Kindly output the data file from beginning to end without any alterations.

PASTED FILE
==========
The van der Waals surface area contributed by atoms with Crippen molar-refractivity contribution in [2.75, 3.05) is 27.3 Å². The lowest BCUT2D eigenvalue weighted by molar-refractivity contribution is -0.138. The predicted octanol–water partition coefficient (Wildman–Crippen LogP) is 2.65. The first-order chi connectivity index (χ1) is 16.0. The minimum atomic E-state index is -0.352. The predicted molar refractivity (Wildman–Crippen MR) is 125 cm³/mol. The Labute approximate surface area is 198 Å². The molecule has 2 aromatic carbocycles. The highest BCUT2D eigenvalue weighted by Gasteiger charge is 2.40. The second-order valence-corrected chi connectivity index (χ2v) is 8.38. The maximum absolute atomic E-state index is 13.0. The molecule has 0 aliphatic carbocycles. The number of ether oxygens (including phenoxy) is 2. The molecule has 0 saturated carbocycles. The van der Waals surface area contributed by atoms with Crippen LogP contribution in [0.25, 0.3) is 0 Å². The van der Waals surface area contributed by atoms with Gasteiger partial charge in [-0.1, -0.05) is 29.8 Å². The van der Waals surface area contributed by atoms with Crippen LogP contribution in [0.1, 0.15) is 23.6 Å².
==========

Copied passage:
The van der Waals surface area contributed by atoms with Crippen molar-refractivity contribution in [2.75, 3.05) is 27.3 Å². The lowest BCUT2D eigenvalue weighted by molar-refractivity contribution is -0.138. The predicted octanol–water partition coefficient (Wildman–Crippen LogP) is 2.65. The first-order chi connectivity index (χ1) is 16.0. The minimum atomic E-state index is -0.352. The predicted molar refractivity (Wildman–Crippen MR) is 125 cm³/mol. The Labute approximate surface area is 198 Å². The molecule has 2 aromatic carbocycles. The highest BCUT2D eigenvalue weighted by Gasteiger charge is 2.40. The second-order valence-corrected chi connectivity index (χ2v) is 8.38. The maximum absolute atomic E-state index is 13.0. The molecule has 0 aliphatic carbocycles. The number of ether oxygens (including phenoxy) is 2. The molecule has 0 saturated carbocycles. The van der Waals surface area contributed by atoms with Crippen LogP contribution in [0.25, 0.3) is 0 Å². The van der Waals surface area contributed by atoms with Gasteiger partial charge in [-0.1, -0.05) is 29.8 Å². The van der Waals surface area contributed by atoms with Crippen LogP contribution in [0.1, 0.15) is 23.6 Å².